Practical Tips for Navigating the Regulatory Maze in Developing Renewable Energy Projects
I recently participated in a webinar sponsored by a national environmental consulting firm that focused on dealing with environmental and health impacts in developing renewable energy, such as wind and solar power projects. The webinar offered several common sense tips and practical advice.
Many projects fail because they do not have enough of the power contracted for, and thus the financing collapse. Be sure that most of the power generated has buyers under contract. Similarly, developers need to be mindful of the existing transmission infrastructure that the project will rely on for distribution is adequate and contracts are in place to allow transmission. If the project needs to build new transmission capacity that could kill the project up front or the delay could beyond investor timeframes.
Siting the project is critical to avoid environmental and health impacts that could lead to public opposition or litigation and kill or unreasonably delay the project. Project proponents need to be mindful of the presence of endangered species in the project area. Solar projects, for example, set solar panels in an array that may cover hundreds of acres that do not allow wildlife to co-exist within the solar array footprint. Thus, if an endangered species needs the habitat, then the location may lead to public opposition. This has been an issue for solar projects in the Southwest because of the endangered desert tortoise.
Wind turbines kill bats and birds and thus projects should be sited to avoid or minimize these impacts. Endangered bats and birds, such as bald and golden eagles, pose the most project risk, even though the U.S. Department of Interior has promulgated rules allowing the “incidental take” of eagle’s period for up to 30 years. Interior has also issued guidelines that help developers evaluate and mitigate impacts to bats and birds in siting, constructing and operating projects. These voluntary guidelines should be followed if possible.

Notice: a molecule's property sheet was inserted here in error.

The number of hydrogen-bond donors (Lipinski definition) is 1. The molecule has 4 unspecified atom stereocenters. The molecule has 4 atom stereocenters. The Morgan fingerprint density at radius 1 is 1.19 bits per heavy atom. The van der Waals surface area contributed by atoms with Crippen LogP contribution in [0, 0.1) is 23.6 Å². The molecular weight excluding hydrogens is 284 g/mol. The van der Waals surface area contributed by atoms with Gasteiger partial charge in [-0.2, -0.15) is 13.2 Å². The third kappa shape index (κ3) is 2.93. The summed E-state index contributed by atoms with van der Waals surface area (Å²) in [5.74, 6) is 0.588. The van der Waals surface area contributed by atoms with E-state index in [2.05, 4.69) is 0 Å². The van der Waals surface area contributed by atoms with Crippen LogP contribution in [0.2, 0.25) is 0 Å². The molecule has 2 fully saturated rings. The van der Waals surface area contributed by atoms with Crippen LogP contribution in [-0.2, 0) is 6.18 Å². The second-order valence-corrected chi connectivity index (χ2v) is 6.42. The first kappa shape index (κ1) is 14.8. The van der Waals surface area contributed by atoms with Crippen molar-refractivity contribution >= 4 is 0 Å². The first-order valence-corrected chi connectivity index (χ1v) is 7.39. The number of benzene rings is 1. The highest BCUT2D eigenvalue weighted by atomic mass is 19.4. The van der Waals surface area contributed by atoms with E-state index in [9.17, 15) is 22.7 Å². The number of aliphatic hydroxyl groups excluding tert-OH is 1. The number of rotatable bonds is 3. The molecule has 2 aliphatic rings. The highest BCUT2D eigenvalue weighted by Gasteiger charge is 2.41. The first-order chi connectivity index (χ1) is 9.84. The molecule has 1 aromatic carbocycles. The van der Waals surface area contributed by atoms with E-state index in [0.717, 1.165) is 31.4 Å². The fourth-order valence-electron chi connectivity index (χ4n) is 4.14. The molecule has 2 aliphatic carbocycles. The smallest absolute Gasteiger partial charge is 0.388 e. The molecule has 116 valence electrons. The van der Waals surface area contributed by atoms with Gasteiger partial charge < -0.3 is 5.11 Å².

Finally, projects should be sited with human health impacts in mind. Noise is the biggest issue for wind projects, while sun glare may pose a challenge for solar projects. Transmission lines raise the specter of electromagnetic radiation (EMR), even though there is not any sound scientific certainty concerning health effects.
Nevertheless, perception often morphs into reality in the court of public opinion so avoiding or mitigating the issue is usually the best course of action to avoid project delay or jeopardize project financing.